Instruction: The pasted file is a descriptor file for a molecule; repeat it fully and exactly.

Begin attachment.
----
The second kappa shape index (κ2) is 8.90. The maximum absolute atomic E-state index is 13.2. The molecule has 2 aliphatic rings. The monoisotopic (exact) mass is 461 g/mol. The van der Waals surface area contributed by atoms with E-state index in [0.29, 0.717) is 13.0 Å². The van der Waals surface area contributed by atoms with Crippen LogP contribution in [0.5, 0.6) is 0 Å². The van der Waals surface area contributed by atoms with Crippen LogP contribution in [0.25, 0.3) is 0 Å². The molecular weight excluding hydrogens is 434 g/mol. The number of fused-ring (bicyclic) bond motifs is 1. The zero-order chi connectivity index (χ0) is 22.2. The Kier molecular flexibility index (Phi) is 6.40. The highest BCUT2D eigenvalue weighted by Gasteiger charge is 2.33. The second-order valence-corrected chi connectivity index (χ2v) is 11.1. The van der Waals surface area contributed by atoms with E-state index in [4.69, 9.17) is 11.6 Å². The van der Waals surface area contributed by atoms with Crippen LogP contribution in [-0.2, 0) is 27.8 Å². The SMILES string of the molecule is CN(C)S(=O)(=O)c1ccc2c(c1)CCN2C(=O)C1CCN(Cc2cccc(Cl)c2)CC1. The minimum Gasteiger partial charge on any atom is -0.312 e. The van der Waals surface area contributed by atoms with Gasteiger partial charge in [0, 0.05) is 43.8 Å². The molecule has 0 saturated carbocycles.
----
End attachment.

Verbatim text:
The second kappa shape index (κ2) is 8.90. The maximum absolute atomic E-state index is 13.2. The molecule has 2 aliphatic rings. The monoisotopic (exact) mass is 461 g/mol. The van der Waals surface area contributed by atoms with E-state index in [0.29, 0.717) is 13.0 Å². The van der Waals surface area contributed by atoms with Crippen LogP contribution in [0.5, 0.6) is 0 Å². The van der Waals surface area contributed by atoms with Crippen LogP contribution in [0.25, 0.3) is 0 Å². The molecular weight excluding hydrogens is 434 g/mol. The number of fused-ring (bicyclic) bond motifs is 1. The zero-order chi connectivity index (χ0) is 22.2. The Kier molecular flexibility index (Phi) is 6.40. The highest BCUT2D eigenvalue weighted by Gasteiger charge is 2.33. The second-order valence-corrected chi connectivity index (χ2v) is 11.1. The van der Waals surface area contributed by atoms with E-state index in [4.69, 9.17) is 11.6 Å². The van der Waals surface area contributed by atoms with Crippen LogP contribution in [-0.2, 0) is 27.8 Å². The SMILES string of the molecule is CN(C)S(=O)(=O)c1ccc2c(c1)CCN2C(=O)C1CCN(Cc2cccc(Cl)c2)CC1. The minimum Gasteiger partial charge on any atom is -0.312 e. The van der Waals surface area contributed by atoms with Gasteiger partial charge in [0, 0.05) is 43.8 Å². The molecule has 0 saturated carbocycles.